Featherstone, P. I., Smith, G. B., Linnell, M., Easton, S. and Osgood, V. M., 2005. Impact of a One-Day Inter-Professional Course (ALERT™) on Attitudes and Confidence in Managing Critically Ill Adult Patients. Resuscitation, 65 (3), pp. 329-336.
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Anecdotal evidence suggests that anxiety and lack of confidence in managing acutely ill patients adversely affects performance. We evaluated the impact of attending an ALERT™ course on the confidence levels and attitudes of healthcare staff in relation to the recognition and management of acutely ill patients. A questionnaire, which examined knowledge, experience, confidence and teamwork, was distributed to participants prior to commencing an ALERT™ course. One hundred and thirty-one respondents agreed to participate in a follow-up questionnaire 6 weeks after completing the course. Respondents reported significantly more knowledge (pre 5.47 ± 1.69, post 7.37 ± 1.22; p < 0.01) in recognising a critically ill patient after attending an ALERT™ course. Mean scores for respondents’ confidence in their ability to recognise a critically ill patient (pre 6.04; post 7.71; t = 11.74; p < 0.01), keep such a patient alive (pre 5.70; post 7.30; t = 10.01; p < 0.01) and remember all the life-saving measures (pre 5.60; post 7.32; t = 11.71; p < 0.01) were increased. Fewer respondents were very worried about being responsible for a critically ill patient (pre 13; post 2; χ2 = 8.55; p < 0.003). There was a significant increase in the number of respondents indicating that they would use a system of assessment for acute illness (pre 23; post 37; χ2 = 4.25; p = 0.035). More staff said that they would approach a registrar or a consultant for help (χ2 = 3.29, n = 131, p < 0.05; χ2 = 7.51, n = 131, p < 0.01). There was a significant improvement in attendees’ confidence in working in an interdisciplinary team when caring for critically ill patients (pre 40.66; post 42.91; t = 2.32; p = 0.05). We conclude that attending an ALERT™ course has beneficial effects on the confidence levels and attitudes of healthcare staff in relation to the recognition and management of acutely ill patients.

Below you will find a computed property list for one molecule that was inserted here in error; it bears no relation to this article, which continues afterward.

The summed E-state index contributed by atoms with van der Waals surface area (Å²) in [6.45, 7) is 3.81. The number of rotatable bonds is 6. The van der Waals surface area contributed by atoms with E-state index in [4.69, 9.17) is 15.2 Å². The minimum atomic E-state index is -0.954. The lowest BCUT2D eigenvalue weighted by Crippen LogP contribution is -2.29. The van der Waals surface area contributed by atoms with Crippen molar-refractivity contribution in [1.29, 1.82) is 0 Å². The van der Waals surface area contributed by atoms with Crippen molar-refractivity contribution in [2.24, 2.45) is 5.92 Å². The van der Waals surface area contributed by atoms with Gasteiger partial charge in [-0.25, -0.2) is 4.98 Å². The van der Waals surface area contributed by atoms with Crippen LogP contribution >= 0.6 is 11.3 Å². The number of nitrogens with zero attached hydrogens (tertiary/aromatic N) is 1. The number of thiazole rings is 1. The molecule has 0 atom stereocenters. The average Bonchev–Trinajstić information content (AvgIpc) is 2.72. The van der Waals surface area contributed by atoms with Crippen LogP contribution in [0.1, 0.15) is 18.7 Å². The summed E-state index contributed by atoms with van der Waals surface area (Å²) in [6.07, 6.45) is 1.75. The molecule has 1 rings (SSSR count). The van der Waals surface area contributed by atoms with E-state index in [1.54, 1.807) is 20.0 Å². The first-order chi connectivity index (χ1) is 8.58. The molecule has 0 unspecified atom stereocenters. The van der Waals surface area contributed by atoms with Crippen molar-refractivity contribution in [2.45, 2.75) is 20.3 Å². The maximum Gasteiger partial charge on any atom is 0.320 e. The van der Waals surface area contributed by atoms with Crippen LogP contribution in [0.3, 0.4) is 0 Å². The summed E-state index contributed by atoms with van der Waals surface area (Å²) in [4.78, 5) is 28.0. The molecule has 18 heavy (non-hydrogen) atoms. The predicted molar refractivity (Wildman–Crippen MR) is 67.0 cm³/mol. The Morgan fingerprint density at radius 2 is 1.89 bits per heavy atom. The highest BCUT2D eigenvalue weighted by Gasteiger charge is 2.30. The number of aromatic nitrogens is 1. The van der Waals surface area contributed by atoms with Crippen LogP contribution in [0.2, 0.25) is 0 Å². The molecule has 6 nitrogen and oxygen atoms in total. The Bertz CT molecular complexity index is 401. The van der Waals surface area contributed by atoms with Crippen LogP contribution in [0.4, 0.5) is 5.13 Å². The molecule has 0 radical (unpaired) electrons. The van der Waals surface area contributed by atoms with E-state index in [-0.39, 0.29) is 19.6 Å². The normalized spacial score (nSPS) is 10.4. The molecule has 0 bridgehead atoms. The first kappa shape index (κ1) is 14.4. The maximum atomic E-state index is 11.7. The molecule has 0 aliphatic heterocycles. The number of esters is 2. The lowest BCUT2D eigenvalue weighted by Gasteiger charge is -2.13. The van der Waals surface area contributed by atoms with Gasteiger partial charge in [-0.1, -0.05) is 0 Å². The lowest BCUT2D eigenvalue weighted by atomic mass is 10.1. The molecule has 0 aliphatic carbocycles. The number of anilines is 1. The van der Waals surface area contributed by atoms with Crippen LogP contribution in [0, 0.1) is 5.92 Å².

|Subjects:||Technology > Medicine and Health > Medicine and Surgery|
|Group:||School of Health and Social Care > Centre for Postgraduate Medical Research and Education|
|Deposited By:||INVALID USER|
|Deposited On:||29 Jan 2009 12:53|
|Last Modified:||07 Mar 2013 15:06|
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